Interview: Writer-Producer David Zucker Talks Scary Movie V


A comedy legend in his own right, David Zucker, along with his brother Jerry Zucker and childhood friend Jim Abrahams, redefined the cinematic spoof genre with films like The Kentucky Fried Movie, Airplane! and The Naked Gun. Lately, Zucker has been involved with the “Scary Movie” franchise, having directed both Scary Movie 3 and Scary Movie 4 before serving as both producer and screenwriter (alongside Pat Proft) on this Friday’s Scary Movie V.

Featuring a cast that includes Ashley Tisdale, Simon Rex, Molly Shannon, Charlie Sheen, Lindsay Lohan, Snoop Dogg, Katt Williams, Terry Crews and many more, Scary Movie V spoofs recent films like Paranormal Activity, Black Swan, Inception, Mama, Sinister, Rise of the Planet of the Apes and even the just-released Evil Dead.

Speaking with, Zucker goes into detail about what it takes to bring a Scary Movie film to the screen, how to maximize laughs for the big screen, and what gets cut out along the way (in this case, a full parody of The Hunger Games that was shot and ultimately removed from the final cut).

CS: What made this the time to return to the “Scary Movie” franchise?
David Zucker:
It’s always when enough movies bubble up that we think there’s enough to make one. We had a whole franchise of “Paranormal Activity’s” and “Black Swan.” “Planet of the Apes,” “Mama,” and “Evil Dead.” There was more than enough. There’s no harder movie to do than a “Scary Movie.” You have to weave so many movies together and the plot has to still make sense. That’s the trick.

CS: What ended up changing the most along the way?
We cut out some things. It was a bridge too far. The studio wanted us to do “Hunger Games.” We did our best. I think, more than anything, it tore the plot apart. It was too much of a side trip. No matter how silly, goofy, zany, stupid, whatever you can say about these movies, people still need a cohesive plot. I think that when you do a big side trip, it’s just obvious. In some scenes, the jokes may be funny, but it’s a gigantic eye roll. It’s like, “Why are they doing this?” That stuff gets cut out and they may put it on the DVD.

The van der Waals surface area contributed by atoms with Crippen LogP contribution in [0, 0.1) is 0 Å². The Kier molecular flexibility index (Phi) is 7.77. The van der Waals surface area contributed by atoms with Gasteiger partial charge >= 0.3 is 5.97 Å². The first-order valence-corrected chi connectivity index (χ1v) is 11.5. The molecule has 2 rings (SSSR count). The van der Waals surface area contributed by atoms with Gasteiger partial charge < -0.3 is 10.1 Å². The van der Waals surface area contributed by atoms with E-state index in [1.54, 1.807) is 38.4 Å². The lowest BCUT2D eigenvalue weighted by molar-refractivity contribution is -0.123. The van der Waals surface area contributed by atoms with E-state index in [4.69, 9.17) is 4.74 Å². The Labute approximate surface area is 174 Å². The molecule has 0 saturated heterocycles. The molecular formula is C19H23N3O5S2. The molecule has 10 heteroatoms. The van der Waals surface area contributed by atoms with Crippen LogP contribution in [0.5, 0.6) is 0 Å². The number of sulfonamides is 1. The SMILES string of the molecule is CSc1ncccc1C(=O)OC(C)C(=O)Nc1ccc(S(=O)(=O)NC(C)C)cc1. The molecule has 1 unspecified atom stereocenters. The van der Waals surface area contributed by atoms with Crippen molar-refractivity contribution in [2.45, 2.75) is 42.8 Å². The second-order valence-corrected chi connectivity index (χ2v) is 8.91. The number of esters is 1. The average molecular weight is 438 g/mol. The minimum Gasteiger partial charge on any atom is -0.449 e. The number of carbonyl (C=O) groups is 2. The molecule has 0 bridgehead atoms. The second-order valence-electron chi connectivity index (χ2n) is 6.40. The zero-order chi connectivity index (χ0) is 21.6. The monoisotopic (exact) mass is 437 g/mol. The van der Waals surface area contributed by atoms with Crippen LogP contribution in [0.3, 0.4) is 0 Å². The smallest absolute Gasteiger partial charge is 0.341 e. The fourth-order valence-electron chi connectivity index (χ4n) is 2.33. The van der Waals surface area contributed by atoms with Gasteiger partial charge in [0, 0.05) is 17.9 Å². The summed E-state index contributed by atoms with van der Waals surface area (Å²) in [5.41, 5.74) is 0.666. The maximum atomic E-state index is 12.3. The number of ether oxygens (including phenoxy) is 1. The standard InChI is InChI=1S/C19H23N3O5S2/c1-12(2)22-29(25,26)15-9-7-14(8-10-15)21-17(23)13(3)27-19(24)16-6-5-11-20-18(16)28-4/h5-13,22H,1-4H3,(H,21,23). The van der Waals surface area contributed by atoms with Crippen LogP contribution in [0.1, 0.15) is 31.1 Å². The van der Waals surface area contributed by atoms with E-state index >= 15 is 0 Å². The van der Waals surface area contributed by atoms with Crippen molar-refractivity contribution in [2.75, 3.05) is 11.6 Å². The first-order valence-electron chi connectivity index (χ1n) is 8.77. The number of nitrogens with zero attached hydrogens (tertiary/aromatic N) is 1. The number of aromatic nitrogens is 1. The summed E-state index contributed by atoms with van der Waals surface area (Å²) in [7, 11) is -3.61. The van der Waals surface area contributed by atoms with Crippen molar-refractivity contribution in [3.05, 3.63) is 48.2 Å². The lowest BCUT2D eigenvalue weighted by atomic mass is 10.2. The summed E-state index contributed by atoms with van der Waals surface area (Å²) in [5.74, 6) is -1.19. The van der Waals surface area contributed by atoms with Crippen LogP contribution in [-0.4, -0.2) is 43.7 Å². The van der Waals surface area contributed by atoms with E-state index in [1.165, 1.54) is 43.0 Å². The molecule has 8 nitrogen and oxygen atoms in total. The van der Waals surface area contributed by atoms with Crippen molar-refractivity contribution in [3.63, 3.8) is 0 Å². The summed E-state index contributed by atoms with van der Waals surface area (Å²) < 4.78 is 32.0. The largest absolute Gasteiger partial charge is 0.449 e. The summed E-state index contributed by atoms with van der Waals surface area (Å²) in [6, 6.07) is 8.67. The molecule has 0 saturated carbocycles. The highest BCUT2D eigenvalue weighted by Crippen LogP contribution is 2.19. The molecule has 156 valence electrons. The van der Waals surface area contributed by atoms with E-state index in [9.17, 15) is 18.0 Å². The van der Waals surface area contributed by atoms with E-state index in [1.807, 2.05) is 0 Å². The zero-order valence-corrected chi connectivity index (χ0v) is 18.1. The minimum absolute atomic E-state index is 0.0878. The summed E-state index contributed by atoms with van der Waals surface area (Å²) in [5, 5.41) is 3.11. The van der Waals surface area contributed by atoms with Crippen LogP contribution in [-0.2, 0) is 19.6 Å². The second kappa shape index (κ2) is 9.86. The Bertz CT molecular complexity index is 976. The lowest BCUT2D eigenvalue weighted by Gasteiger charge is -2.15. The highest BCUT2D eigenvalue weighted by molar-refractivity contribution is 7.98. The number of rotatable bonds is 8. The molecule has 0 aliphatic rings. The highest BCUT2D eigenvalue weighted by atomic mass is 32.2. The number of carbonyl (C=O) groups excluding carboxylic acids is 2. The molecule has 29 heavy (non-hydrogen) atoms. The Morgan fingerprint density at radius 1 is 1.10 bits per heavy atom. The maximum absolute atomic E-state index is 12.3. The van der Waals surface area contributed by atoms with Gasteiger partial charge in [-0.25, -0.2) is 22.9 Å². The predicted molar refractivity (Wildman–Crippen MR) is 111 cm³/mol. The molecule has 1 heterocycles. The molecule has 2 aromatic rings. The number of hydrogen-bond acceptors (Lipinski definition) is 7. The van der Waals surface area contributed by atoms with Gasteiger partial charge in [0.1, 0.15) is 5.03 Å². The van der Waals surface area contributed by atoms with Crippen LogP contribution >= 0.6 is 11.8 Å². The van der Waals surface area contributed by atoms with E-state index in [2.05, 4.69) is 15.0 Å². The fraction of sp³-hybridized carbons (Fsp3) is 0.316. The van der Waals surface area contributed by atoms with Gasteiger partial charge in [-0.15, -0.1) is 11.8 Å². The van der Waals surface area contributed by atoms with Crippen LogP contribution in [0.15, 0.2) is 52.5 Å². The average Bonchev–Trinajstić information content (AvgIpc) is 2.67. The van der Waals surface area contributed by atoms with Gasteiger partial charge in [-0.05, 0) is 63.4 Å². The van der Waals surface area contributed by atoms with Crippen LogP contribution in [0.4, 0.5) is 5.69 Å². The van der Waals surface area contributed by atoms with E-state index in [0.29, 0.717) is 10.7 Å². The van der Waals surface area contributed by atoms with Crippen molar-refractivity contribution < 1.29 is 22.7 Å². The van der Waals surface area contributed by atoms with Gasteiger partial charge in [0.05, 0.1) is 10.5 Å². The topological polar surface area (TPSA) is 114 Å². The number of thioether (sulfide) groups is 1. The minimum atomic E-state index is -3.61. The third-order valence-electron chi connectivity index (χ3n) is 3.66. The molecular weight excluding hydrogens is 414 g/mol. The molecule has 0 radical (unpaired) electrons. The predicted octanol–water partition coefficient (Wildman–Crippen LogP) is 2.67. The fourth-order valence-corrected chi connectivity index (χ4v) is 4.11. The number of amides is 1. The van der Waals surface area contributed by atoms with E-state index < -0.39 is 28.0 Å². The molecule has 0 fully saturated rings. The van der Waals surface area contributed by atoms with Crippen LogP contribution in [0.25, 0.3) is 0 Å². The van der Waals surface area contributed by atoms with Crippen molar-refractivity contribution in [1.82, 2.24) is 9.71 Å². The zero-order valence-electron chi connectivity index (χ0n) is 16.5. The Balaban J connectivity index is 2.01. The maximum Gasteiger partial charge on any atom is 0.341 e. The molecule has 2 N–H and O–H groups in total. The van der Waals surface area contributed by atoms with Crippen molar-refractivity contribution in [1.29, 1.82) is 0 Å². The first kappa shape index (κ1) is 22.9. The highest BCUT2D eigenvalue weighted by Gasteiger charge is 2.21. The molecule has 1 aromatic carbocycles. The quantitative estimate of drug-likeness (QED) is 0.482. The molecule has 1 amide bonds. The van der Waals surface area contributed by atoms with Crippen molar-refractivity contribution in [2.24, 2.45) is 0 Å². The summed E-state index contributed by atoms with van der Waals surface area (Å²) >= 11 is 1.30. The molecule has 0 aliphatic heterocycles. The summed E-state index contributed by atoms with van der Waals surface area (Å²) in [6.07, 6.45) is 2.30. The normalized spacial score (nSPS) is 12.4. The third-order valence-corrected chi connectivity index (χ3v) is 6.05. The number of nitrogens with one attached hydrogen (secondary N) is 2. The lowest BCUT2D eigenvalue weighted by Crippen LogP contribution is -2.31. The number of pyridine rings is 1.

CS: So you actually shot the “Hunger Games” scenes?
Yeah, we did a whole scene.

CS: We interviewed leading man Simon Rex the other day and he talked quite a bit about your 15 rules for comedy. Can you talk about how they’ve evolved over the years?
They started evolving, I think, in the ’70s. I think we established the 15 rules before we even did “Kentucky Fried Movie.”

CS: Would you say that they’ve changed at all in the digital era?
No, that doesn’t have any affect on it. They’re mainly things that you shouldn’t do. The rules can’t make you funny. We just evolved them for this style of comedy. They’re not across-the-board rules of comedy. It’s just the ZAZ kind of spoof style. They’ve all pretty much held true, those rules. I can explain every one. We violate them at our peril. Some people say, “I don’t have to obey these rules!” People point to the 15th rule, “There are no rules.” I kind of have to remind them, “Only a Jedi can use that 15th rule.”

CS: Speaking of Jedi, or maybe Padawans, Malcolm Lee is a new director for the franchise after you helmed the last two films. Can you talk about handing over the reins?